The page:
What if you never knew that green or fall-colored leaves existed?
When we make decisions based on those short-term perceptions or emotions, we may be doing so without seeing what’s really going on. Sure that could be a good thing at times, keeping us out of trouble or on the right path as we trust ourselves and our intuition. But are we semi-rational creatures subject to changes in our emotions that affect our experience each day? Or are we emotional beings that use intelligence and rational thought to help navigate through life? Depends upon the person perhaps, but certainly a little of both.
More often I think we miss embracing the fullness of life, especially when we are personally or physically challenged, and we have that little voice inside that knows we’d like to do something, yet we keep making excuses… but, except, I can’t, if only, I wish, I don’t know how, maybe… and we hold ourselves back.
I was fortunate as a youngster to have a wonderful family that supported many opportunties to explore and grow. I also had many incredible experiences and met other people who challenged me in ways that proved very helpful. At some point in my life I realized there were few absolutes or real answers, and that Emerson had it right when he said that, “Nothing at all will ever be attempted if all possible objections must first be removed…”
So between the fear, the misgivings and the uncertainty, I began to question and seek what it really was that I wanted in life. All I knew was that some things make you come alive in thought, vision and experience and we are not on this earth forever. All I know is we can be active creators of our experience- we can be whatever we want to be in our lives! And that questioning and exploration has been the seed to every aspect of growth… coupled with a willingness to learn of course. It’s not a journey that ever really has a destination. Just when you think, “I’m here! I finally made it…” life will surprise you and present some new challenge or opportunity.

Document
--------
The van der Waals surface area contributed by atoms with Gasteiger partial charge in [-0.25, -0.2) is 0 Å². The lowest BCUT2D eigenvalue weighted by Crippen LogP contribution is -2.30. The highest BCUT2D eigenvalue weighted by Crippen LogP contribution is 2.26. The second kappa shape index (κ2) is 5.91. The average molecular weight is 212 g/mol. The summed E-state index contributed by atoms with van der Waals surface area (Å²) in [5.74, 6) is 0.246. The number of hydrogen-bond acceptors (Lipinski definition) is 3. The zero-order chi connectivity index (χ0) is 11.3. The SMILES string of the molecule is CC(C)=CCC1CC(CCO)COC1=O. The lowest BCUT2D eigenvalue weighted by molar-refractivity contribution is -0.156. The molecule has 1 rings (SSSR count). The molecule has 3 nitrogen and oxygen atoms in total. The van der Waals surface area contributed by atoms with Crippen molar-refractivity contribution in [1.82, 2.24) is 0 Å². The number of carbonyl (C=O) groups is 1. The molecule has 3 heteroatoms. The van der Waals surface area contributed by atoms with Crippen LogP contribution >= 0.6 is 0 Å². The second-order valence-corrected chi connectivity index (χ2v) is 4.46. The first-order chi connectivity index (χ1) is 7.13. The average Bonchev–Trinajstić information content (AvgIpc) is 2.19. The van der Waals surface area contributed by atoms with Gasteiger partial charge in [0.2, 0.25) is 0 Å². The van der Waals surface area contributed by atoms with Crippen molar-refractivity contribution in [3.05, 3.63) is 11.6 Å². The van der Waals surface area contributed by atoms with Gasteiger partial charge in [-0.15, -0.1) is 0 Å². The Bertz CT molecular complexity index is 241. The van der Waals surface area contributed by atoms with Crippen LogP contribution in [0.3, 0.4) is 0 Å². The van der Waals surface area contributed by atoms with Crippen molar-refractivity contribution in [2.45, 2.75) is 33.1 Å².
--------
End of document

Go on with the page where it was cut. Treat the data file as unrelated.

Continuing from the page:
The older I get I find myself both more and less certain about many convictions once held. I feel humbled by so many things, and thankful for so many more. I walk outside and breath the cool, fresh air of the morning, and hear the birds sing. It’s a new day, and regardless of the challenges that exist I feel such an enormous sense of appreciation.
I watched our son fixing his bowl of cereal this morning, and running around feeding the animals. Is there a pride greater than that of a parent for a child? I don’t really know. He carried the flag through the audience before the cub scout ceremony started this weekend. It was his first time to do that- and afterwards I asked if he enjoyed it. He said, “Uhuh…” and I asked if he was proud of himself, “Uhuh….” and I told him we were proud of him. I asked what he was thinking about while carrying the flag, and he said, “Umm… like 250 people were watching me!” I laughed, understanding the feeling. “But you did it, didn’t you?” And he smiled.